Crowded Fire tells a futuristic Tale of Autumn

Sep 19

Crowded Fire tells a futuristic <i>Tale of Autumn</i>

Who are the good guys/bad guys? What truth lies behind smokescreens and lies? And when good guys resort to bad behavior, doesn't that make them bad guys, thus leaving no good guys and obscured truth?

San Francisco playwright Christoper Chen's world-premiere A Tale of Autumn, a commission from Crowded Fire Theater, is all about good gone bad and bad gone worse. Imagine Google, Oprah and the U.S. Government wrestling with notions of altruism and greed and you get some idea of what Chen is up to here.

Read More

Lots to unpack in Crowded Fire’s Shipment

Sep 27

Lots to unpack in Crowded Fire’s <i>Shipment</i>

While Secretary Clinton and The Orange Bloviator were duking it out at the first presidential debate and helping the populace decide the fate of this troubled nation, Crowded Fire Theater was painting its own portrait of America at the opening of Young Jean Lee's The Shipment at the Thick House.

It was an incendiary evening for several reasons, not the least of which was the actual heat wave baking San Francisco.

Read More

Ferocious Lotus unfolds a lovely Crane

Sep 22

Ferocious Lotus unfolds a lovely <i>Crane</i>

The Ferocious Lotus world premiere of JC Lee's Crane is the kind of theater that makes me happy. Here's a small company taking a step up with its first solo production. They're tackling a notable playwright (Lee's work has been seen locally at Impact Theatre and Sleepwalkers Theater and he's a writer for ABC's "How to Get Away with Murder" and HBO's "Looking"), and with a small budget in a small theater (NOHspace), they're making something beautiful.

Read More

Of nihilism, comedy and epic theater in Aulis

Mar 07

Of nihilism, comedy and epic theater in <i>Aulis</i>

Award-winning San Francisco playwright Christopher Chen gets deep into existential nihilism in his latest world premiere, Aulis: An Act of Nihilism in One Long Act. That title pretty much says it all: Chen takes the premise of Euripides' Iphigenia at Aulis and gives it a contemporary spin that allows for abundant comedy yet still leads to a bloody, ultimately futile end.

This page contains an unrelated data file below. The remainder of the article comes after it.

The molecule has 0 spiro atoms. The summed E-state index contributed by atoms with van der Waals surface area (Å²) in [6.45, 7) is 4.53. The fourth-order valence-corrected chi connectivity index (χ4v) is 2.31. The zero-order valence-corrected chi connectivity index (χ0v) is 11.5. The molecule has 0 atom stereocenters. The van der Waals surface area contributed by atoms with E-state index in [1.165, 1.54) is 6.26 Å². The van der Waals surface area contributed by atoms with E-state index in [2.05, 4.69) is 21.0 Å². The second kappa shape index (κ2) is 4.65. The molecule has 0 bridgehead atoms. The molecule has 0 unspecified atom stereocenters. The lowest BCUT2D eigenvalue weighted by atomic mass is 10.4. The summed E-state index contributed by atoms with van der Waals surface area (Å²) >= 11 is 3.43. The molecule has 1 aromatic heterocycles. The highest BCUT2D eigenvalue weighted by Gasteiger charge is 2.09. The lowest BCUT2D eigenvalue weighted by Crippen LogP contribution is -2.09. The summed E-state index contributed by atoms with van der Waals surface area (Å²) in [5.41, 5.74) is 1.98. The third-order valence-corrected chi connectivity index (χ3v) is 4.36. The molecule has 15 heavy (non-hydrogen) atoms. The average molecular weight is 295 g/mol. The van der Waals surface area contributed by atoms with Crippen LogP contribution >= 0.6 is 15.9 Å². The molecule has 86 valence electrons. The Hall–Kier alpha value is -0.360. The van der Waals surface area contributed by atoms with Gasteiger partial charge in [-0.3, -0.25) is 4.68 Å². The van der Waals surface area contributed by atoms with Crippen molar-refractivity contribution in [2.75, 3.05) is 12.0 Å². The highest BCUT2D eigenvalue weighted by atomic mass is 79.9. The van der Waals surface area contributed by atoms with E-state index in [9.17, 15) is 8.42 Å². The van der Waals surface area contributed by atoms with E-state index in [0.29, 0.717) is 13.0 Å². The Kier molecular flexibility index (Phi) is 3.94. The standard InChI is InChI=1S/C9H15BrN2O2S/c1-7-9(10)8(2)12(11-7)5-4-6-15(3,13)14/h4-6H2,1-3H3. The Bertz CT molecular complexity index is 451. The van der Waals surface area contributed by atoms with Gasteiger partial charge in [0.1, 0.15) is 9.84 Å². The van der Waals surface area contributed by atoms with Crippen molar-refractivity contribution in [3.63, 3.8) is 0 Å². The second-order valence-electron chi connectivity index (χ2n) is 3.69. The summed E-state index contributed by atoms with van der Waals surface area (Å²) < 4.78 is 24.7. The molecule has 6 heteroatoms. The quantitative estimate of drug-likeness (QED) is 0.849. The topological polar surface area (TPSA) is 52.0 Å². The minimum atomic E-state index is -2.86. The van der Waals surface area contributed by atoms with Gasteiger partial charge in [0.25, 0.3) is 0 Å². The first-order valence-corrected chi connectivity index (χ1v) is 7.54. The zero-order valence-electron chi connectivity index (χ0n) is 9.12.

Chen's epic one-act receives a spiffy production from U.C. Berkeley's Theater Dance & Performance Studies Department, which seems appropriate as Chen is a Cal alum and began his playwriting career there.

Read More

Shotgun’s dramatic attack of the clones

Jun 01

Shotgun’s dramatic attack of the clones

p>When playwright Lauren Gunderson arrived on the Bay Area theater scene, she arrived in a big way. First, she blew everyone away with her comedy Exit, Pursued by a Bear and then she proved to be incredibly prolific, with seven plays debuting in two years. Her By and By, having its world premiere at Shotgun Players, is one of three new plays she'll open this year in the Bay Area.

The play, a sort of humanistic/science fiction exploration of what human cloning might really be like, is a great example of why a Gunderson script is so appealing. Delving into the serious implications of creating human beings outside the natural order, Gunderson has one character express it this way: "God is pissed off because you're messing with his shit." And later in the play, she has another character say in chilling tones...

Read More

Tell ‘em that it’s human Nature

Aug 08

Tell ‘em that it’s human <i>Nature</i>

If only the actual apocalypse were going to be so enjoyable.

Hand it to playwright JC Lee for making the end of the world – and after – so lyrical, so funny and so, well, human. That's one of the things I loved about Into the Clear Blue Sky, Part Two of the This World and After trilogy, which kicked off almost exactly a year ago with This World Is Good. There may be monstrous things happening in the world, things that would require millions of dollars worth of CGI to represent on a screen, but Lee's focus is essentially human and relatable.

And that's only appropriate when the topic at hand is the very survival of the human race. In each of his three plays, Lee creates a stage full of seekers, and for his final chapter, they are seeking the future, which is in clear jeopardy. In The Nature Line, Part Three of the trilogy, neither sex nor any human contact of any kind is allowed anymore. Women's wombs have become unable to handle the stress of pregnancy, so that duty now belongs to scientists who help the process along. “Aren’t you relieved to see a corporate model can survive the apocalypse?” asks a crisply dressed fertility nurse.

Read More